Beyond the interest in protecting the privacy and dignity of people seeking services from a local government agency, some agencies also have a legal obligation to protect confidential information related to the people they serve. For example, local health departments, county departments of social services, and consolidated human services agencies are subject to a host of federal and state laws protecting health information and social services information from disclosure. This includes, for example, laws that restrict the disclosure of protected health information, information identifying someone as having a communicable disease, or information identifying an individual as a recipient of social services or public assistance—all of which might be captured by someone filming in the lobby area of these agencies. Local governments should consider carefully whether failing to restrict filming in such areas may be facilitating unlawful disclosures of confidential information.  

3. Imposition Upon a Captive Audience 

As a general rule, the First Amendment does not allow the government to regulate protected speech simply because the government believes an unwilling listener or viewer will find it offensive. An exception to this rule is the “captive audience doctrine,” which recognizes that the government may prohibit offensive speech when substantial privacy interests of a “captive” audience are being invaded in an essentially intolerable manner.  The Supreme Court has largely limited the captive audience doctrine to cases involving speech directed at people’s homes and residential neighborhoods.  However, the Supreme Court has recognized that “when a nonpublic forum is involved, the government may limit speech to protect against its imposition upon a captive audience, even outside of the home.”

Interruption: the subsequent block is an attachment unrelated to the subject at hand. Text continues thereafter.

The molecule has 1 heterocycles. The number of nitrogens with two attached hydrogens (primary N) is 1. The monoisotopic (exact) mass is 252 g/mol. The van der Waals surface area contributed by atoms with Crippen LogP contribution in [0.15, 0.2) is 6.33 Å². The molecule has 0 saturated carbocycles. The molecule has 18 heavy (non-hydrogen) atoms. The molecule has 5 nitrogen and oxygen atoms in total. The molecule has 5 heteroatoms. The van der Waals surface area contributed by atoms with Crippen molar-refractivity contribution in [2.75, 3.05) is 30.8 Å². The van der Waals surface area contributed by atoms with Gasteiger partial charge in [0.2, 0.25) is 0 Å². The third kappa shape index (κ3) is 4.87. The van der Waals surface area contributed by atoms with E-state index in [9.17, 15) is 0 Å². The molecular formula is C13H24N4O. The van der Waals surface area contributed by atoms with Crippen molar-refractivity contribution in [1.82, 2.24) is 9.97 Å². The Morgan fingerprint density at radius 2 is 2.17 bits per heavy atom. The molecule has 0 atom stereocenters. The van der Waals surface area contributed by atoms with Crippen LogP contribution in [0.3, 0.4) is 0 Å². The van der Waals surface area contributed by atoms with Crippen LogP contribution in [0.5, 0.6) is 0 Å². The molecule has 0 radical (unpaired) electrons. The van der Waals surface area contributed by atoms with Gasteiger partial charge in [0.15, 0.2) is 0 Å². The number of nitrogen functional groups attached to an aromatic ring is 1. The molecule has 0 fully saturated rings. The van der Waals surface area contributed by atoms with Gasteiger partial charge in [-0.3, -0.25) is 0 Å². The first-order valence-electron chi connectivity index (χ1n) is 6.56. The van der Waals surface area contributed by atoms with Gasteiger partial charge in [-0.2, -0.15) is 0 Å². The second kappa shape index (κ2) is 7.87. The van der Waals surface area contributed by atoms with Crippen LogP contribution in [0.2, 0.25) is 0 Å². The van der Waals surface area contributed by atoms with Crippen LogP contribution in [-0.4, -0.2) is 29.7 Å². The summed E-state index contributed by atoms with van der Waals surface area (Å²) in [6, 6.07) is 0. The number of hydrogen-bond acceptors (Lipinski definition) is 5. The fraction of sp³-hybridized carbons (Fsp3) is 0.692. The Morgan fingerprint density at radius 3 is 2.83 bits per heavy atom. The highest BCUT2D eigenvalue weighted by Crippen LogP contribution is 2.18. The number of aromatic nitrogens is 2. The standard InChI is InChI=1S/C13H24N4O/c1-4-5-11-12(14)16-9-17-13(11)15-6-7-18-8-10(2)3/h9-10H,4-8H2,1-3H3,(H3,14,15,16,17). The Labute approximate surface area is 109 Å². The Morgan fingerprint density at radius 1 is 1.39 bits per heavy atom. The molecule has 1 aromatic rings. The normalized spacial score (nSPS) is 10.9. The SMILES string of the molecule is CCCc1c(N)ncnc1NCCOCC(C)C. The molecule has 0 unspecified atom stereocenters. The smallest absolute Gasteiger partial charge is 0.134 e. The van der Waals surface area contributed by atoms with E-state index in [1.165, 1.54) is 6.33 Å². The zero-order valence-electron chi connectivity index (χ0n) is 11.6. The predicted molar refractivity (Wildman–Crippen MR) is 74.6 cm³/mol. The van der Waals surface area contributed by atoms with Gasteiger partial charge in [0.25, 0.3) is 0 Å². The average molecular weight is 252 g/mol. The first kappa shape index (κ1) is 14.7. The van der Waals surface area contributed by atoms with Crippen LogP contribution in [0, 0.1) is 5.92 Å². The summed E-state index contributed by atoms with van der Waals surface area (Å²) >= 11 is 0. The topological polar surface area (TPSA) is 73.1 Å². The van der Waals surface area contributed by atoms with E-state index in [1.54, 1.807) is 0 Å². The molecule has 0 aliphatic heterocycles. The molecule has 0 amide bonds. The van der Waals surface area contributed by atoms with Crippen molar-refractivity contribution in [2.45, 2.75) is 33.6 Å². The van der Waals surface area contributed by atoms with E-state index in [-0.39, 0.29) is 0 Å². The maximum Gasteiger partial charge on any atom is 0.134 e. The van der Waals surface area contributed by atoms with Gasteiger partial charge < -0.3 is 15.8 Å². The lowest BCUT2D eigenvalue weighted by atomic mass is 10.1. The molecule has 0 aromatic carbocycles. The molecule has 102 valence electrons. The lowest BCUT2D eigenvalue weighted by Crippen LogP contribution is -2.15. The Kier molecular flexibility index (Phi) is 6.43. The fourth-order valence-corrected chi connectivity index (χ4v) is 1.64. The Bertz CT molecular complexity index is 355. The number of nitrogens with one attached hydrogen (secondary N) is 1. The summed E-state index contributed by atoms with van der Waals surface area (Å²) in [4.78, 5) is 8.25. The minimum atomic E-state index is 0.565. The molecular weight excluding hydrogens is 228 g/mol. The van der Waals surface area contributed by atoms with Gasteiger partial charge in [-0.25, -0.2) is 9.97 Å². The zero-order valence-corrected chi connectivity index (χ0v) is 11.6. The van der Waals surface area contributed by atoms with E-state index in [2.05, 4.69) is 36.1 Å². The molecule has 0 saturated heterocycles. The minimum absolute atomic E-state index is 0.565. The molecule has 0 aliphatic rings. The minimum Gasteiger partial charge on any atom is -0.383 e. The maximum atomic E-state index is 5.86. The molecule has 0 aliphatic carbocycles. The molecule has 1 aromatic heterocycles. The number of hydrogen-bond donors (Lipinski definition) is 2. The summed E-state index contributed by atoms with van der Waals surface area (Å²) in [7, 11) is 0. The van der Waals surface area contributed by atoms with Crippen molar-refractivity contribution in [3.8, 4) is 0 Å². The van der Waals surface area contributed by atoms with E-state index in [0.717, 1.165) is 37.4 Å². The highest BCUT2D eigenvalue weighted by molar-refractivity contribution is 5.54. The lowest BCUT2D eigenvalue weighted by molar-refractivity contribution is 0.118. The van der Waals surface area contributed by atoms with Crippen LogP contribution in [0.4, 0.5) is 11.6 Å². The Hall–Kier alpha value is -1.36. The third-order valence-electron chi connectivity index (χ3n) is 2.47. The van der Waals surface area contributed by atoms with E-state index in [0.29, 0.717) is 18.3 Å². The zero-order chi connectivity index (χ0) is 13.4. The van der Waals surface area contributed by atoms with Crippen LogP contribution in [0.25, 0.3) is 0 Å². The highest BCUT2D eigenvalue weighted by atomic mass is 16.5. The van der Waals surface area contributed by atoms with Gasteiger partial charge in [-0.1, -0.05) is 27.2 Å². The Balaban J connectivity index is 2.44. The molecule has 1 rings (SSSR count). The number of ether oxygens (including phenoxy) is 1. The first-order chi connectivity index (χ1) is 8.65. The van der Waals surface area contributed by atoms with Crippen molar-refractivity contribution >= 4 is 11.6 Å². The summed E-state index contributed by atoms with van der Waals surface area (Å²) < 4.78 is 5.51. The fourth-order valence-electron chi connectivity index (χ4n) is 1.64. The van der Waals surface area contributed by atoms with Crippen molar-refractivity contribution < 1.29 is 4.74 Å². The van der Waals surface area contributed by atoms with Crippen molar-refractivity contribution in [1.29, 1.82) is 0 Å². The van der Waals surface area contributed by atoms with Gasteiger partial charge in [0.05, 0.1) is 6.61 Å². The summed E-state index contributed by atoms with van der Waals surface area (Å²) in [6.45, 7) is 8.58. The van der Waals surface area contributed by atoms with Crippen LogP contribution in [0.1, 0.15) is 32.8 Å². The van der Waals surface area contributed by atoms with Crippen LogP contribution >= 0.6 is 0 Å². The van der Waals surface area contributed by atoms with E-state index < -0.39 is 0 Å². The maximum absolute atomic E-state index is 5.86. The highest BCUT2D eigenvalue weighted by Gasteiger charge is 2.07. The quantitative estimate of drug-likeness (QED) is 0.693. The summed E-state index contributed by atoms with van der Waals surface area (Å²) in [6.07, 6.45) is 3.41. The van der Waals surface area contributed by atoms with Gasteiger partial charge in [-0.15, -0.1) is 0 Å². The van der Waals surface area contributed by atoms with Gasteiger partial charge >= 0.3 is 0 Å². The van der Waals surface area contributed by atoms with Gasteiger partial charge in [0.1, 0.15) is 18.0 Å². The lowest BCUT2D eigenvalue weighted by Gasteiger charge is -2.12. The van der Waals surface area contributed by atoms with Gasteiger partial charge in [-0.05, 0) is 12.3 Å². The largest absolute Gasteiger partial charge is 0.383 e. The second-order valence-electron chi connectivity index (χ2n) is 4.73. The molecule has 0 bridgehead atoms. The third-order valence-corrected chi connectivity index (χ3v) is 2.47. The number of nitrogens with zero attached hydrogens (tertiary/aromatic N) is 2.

Courts have shown a greater willingness to uphold restrictions on speech that are targeted towards individuals “in particularly vulnerable physical and emotional conditions.”  For example, the Supreme Court found a restriction on speech appropriate in public airport terminals where face-to-face solicitation presented “risks of duress” to passengers traveling through an airport.  In that case, the Court found it relevant that “[t]he skillful, and unprincipled, solicitor can target the most vulnerable, including those accompanying children or those suffering physical impairment and who cannot easily avoid the solicitation.” The same could be said of a First Amendment auditor who directs their cell phone camera towards unwilling participants in lobbies and waiting rooms of agencies that provide public health services, social services, veterans’ services, aging and adult services, and other health and human services. These are areas where vulnerable populations are required to go if they want to receive crucial services from their local government.